IT contractors using an umbrella company must be proactive -- because the government is choosing not to be

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Now that Free-Work users have had some time to get over the damp squib of the umbrella market update on Tax Administration & Maintenance day, let's take a closer look at what the April 18th statement actually means for contractors in key sectors like IT, who use umbrella companies, writes Shelley Ankers-Wainwright of SAW Consulting.

What is Tax Administration & Maintenance day?

For those unfamiliar, TAM Day is when the government releases details on how they intend to fulfil their previously announced Budget.

The last one of those contractors got was Spring Budget 2024.

Well, back then in March at the chancellor’s report, we were all promised insights into the government's plans for regulating umbrellas -- a much-needed development that has been long-awaited by the many understandably wanting the market to be regulated.

And wanting for a while. Believe it or not, the government committed to regulating umbrella companies as far back as 2018, a staggering six years ago!

Three proposals; now just three paragraphs…

There was a consultation on umbrella regulation which launched in June 2023 (‘Tackling Non-Compliance in the Umbrella Company Market’). But it closed eight months ago, and no response has currently been published.

So, other than the brief ‘stay tuned’ mention at Spring Budget 2024, the TAM Day update was the first we were going to hear from the government since it received industry’s views on how best to regulate umbrellas. These were views based on the government’s own three key proposals.

Unfortunately, on April 18th 2024 when we finally received the update, there was a frantic search for something more than just THREE paragraphs on HMRC’s online page for TAM day announcements.

But there was nothing further, and no additional detail has since been published, meaning we’ve got just three paragraphs and they appear to offer little substance.

The government’s mind on umbrella company regulation still isn’t made up

Essentially, the update from HMRC instructs any contractor who uses an umbrella company, or those like me who offer services to brollies; or brolly partners, or their customers, to continue waiting. So the government’s message is ‘as you were,’ because it still hasn’t made up its mind on umbrella regulation. You must therefore continue waiting patiently – or in my case, impatiently!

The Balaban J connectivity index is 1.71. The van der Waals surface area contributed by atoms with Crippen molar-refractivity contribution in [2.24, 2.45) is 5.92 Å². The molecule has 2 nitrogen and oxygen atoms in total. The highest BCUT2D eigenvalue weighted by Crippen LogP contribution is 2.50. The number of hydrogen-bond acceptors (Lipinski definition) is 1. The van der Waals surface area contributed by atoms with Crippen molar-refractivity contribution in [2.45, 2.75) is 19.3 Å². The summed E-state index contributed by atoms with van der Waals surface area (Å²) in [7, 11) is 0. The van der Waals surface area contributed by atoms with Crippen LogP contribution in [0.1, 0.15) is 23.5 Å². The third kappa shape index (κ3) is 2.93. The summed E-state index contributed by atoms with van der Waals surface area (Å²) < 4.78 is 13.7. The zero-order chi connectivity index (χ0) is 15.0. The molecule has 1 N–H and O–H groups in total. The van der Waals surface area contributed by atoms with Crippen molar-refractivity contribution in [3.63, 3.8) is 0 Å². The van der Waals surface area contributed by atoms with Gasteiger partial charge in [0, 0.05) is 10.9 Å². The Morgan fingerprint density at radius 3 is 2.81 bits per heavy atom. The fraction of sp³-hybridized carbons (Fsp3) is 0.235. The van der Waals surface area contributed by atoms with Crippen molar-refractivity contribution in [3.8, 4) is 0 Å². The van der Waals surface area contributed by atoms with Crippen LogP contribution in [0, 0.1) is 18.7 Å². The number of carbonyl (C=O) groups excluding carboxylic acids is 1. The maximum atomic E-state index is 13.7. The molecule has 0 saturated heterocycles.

Many of us in the umbrella company market, myself included, were hoping for something much more substantial from the government, especially given industry began sending its views to the regulation consultation some 10 months ago.

Though perhaps past experience should have managed our expectations.

Disfunction, and a painful tarnishing

It's clear, though, that action is needed to address non-compliance in the umbrella company market.

The current situation is dysfunctional, benefiting neither contractors nor the reputable umbrellas that strive to do things correctly and comply with HMRC and BEIS rules.

Painfully for these reputable companies, they will continue to be tarnished by their unscrupulous ‘peers.’

Umbrella regulation update 2024: top three takeaways for contractors

But what did the TAM day update on umbrellas actually tell us?

Well, here are the key points from the government update with my decoding for Free-Work users and others who use umbrellas, about what each point probably means in practice:

1) The government is still “concerned about the scale of non-compliance” in the umbrella market and will “publish a response to the consultation in due course.”

Decoded: For contractors and umbrella companies, it means that nothing changes right now

Unfortunately, this ‘we’ll get back to you’-type of response will allow non-compliant umbrellas to continue operating unchecked, potentially harming vulnerable contractors.

This announcement didn't provide the expected clarity or immediate changes which many have hoped and called for.

2) To support contractors, HMRC will publish “new guidance” including an “online pay checking tool.”

Decoded: This looks like an attempt to shift responsibility onto the contractors themselves – with guidance and tool which you – the umbrella employee – will have to take on board and use yourself.

Is it reasonable to expect contractors to perform their own ‘due diligence’ on an umbrella company? I guess many freelancers with IT and other skills already do, and quite rightly.